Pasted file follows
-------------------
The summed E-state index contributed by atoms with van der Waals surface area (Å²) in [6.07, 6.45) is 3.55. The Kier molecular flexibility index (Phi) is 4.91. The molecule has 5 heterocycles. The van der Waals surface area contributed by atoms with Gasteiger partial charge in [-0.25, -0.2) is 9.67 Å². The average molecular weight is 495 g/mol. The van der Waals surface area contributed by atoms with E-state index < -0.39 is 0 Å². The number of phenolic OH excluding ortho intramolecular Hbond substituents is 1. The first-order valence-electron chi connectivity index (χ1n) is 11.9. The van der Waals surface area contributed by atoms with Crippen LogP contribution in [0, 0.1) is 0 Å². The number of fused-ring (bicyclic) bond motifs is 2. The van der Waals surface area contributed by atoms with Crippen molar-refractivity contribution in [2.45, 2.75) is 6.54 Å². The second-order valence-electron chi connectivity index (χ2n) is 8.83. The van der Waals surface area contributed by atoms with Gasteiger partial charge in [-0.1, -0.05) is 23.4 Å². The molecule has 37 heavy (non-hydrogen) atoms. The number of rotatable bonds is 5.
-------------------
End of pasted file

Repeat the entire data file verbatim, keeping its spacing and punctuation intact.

The summed E-state index contributed by atoms with van der Waals surface area (Å²) in [6.07, 6.45) is 3.55. The Kier molecular flexibility index (Phi) is 4.91. The molecule has 5 heterocycles. The van der Waals surface area contributed by atoms with Gasteiger partial charge in [-0.25, -0.2) is 9.67 Å². The average molecular weight is 495 g/mol. The van der Waals surface area contributed by atoms with E-state index < -0.39 is 0 Å². The number of phenolic OH excluding ortho intramolecular Hbond substituents is 1. The first-order valence-electron chi connectivity index (χ1n) is 11.9. The van der Waals surface area contributed by atoms with Crippen LogP contribution in [0, 0.1) is 0 Å². The number of fused-ring (bicyclic) bond motifs is 2. The van der Waals surface area contributed by atoms with Crippen molar-refractivity contribution in [2.45, 2.75) is 6.54 Å². The second-order valence-electron chi connectivity index (χ2n) is 8.83. The van der Waals surface area contributed by atoms with Gasteiger partial charge in [-0.1, -0.05) is 23.4 Å². The molecule has 37 heavy (non-hydrogen) atoms. The number of rotatable bonds is 5.